Here, we treat ourselves to mashed potatoes at the holidays, incorporate them in our winter stews and roast them alongside chickens for Sunday dinner. Nothing says winter comfort food quite like a potato. But there are as many varieties of potatoes as dishes we make with them.
Farmer Ted (our CSA hero farmer from upstate NY) supplies at least 7 varieties each year, not even including the sweets and yams. I'm often asked, what's the difference between all of these spuds. I mean, a potato is a potato, right? Right. Um sorta. So why do I need all of these different varieties?
Well, each variety provides different nutrients and things we need for optimal health. You could read up on it in Jo Robinson's impeccably researched book, "Eating on the Wild Side" or you could just take my word for it. Okay, so variety of potatoes, yah, yah, yah, can I just cook them all the same way? Sure, you could. Potatoes are delicious pretty much any way you slice 'em, or roast them or boil them or you get the picture, but in my kitchen experience, I have found that some potatoes just lend themselves better to certain things than others...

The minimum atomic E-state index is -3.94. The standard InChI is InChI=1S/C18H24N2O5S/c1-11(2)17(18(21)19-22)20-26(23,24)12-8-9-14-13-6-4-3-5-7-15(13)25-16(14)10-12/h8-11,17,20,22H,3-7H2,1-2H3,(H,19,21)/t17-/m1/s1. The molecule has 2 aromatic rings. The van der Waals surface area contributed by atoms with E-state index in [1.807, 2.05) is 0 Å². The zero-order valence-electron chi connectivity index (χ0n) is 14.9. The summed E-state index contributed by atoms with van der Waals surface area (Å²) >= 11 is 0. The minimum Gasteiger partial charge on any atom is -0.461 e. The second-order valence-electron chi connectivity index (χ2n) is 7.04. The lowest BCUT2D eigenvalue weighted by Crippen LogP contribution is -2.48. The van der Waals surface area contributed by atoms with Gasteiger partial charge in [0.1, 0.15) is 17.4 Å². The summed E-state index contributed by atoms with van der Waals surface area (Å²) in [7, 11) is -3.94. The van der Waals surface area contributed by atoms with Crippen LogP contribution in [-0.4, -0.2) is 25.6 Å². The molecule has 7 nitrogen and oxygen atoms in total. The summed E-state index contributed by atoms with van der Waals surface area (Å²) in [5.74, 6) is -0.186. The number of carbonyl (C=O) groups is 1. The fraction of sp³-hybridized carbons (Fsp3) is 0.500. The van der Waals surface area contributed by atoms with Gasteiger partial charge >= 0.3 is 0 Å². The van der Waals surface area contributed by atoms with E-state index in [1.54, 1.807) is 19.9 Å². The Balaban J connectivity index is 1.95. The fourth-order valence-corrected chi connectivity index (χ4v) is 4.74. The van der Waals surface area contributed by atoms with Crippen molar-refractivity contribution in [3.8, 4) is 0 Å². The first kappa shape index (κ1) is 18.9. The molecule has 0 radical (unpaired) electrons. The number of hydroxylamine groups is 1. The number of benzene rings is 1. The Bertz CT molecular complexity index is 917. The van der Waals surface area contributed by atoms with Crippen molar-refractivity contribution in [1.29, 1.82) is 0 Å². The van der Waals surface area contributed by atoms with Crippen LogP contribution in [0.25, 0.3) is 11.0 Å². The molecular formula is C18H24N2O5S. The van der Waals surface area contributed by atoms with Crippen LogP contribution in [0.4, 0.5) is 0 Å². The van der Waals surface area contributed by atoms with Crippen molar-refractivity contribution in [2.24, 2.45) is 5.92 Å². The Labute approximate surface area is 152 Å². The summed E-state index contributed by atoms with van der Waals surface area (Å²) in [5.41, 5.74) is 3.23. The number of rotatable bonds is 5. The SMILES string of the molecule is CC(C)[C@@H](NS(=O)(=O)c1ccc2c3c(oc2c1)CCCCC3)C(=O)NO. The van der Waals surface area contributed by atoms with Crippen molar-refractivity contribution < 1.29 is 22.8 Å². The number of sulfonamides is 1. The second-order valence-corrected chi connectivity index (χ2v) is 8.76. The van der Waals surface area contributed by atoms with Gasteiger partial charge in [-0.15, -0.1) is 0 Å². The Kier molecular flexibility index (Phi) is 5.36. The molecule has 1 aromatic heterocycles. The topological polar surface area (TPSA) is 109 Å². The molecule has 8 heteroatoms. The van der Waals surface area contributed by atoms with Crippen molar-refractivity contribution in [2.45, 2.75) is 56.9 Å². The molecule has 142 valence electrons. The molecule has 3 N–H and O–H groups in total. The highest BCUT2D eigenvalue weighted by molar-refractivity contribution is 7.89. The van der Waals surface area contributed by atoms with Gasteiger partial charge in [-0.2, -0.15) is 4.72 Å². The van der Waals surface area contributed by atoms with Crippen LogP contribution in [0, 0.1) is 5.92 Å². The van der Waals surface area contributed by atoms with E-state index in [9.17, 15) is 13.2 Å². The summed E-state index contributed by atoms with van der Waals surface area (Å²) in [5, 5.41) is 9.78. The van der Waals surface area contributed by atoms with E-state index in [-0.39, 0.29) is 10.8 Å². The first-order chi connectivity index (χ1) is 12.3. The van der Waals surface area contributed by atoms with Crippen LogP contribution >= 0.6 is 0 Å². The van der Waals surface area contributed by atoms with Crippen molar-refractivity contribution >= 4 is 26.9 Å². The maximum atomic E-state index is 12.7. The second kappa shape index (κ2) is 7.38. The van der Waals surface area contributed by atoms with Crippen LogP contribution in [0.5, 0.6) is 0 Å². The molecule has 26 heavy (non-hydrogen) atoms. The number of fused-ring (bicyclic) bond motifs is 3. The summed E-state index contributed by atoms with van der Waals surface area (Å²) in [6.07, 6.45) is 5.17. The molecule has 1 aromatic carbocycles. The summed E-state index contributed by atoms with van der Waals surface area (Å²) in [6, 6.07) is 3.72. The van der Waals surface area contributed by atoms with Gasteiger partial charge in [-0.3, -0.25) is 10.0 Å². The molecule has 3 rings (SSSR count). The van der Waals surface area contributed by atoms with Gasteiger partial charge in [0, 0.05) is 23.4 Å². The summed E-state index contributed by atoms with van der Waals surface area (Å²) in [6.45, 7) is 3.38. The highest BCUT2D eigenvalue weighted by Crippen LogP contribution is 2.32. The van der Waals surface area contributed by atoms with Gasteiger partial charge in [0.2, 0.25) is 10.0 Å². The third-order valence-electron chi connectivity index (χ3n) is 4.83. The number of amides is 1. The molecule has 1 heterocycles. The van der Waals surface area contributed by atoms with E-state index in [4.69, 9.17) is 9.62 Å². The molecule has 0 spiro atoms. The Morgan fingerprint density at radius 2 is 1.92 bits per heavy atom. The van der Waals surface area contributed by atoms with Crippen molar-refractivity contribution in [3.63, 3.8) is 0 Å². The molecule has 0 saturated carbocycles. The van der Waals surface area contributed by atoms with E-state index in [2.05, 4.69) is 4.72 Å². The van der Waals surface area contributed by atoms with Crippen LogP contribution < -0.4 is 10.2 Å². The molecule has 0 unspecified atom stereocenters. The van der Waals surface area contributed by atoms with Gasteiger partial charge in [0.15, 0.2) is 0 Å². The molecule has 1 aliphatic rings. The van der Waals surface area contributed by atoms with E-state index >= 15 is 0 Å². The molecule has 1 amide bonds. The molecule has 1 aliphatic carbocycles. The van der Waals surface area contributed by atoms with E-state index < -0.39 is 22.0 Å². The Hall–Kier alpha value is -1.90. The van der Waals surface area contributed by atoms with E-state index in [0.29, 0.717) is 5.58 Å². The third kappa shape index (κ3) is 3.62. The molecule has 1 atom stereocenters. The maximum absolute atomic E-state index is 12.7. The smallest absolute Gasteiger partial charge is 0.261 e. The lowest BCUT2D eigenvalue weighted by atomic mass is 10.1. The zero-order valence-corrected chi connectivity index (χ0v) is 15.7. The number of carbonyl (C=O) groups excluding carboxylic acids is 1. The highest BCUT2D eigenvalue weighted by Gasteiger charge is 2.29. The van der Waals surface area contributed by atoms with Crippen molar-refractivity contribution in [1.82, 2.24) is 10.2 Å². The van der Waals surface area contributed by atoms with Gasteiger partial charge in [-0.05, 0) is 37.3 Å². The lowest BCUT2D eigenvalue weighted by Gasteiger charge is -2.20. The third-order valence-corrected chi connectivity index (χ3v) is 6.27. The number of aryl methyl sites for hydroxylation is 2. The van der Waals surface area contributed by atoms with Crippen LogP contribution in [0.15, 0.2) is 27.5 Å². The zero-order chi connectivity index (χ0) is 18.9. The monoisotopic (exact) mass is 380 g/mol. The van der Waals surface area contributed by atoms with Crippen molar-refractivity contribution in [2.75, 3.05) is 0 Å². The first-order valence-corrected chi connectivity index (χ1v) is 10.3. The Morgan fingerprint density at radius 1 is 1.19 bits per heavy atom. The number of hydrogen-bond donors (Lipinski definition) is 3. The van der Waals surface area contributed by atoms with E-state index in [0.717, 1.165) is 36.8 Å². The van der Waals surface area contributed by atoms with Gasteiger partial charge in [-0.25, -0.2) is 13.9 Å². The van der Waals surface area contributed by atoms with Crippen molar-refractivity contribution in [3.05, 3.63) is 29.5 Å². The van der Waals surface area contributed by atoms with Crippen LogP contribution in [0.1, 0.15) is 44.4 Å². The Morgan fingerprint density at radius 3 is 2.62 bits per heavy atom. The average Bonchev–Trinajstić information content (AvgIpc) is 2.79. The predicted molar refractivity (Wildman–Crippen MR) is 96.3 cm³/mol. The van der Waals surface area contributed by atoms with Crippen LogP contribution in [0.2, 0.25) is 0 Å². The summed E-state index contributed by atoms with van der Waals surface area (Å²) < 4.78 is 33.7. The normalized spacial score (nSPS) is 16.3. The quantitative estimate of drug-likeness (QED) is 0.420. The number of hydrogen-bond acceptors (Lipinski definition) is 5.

Fingerlings of all shapes and colors are best when halved (or kept whole if really tiny), tossed in olive oil and salt and roasted in a hot oven (say 400 degrees) until crisped on the outside. I like adding fresh or dried hearty herbs like rosemary, whole garlic cloves, and whole spices like cumin seeds to mine too. These are also the best variety for slicing thinly for a tart, to top a pizza or elevate a salad.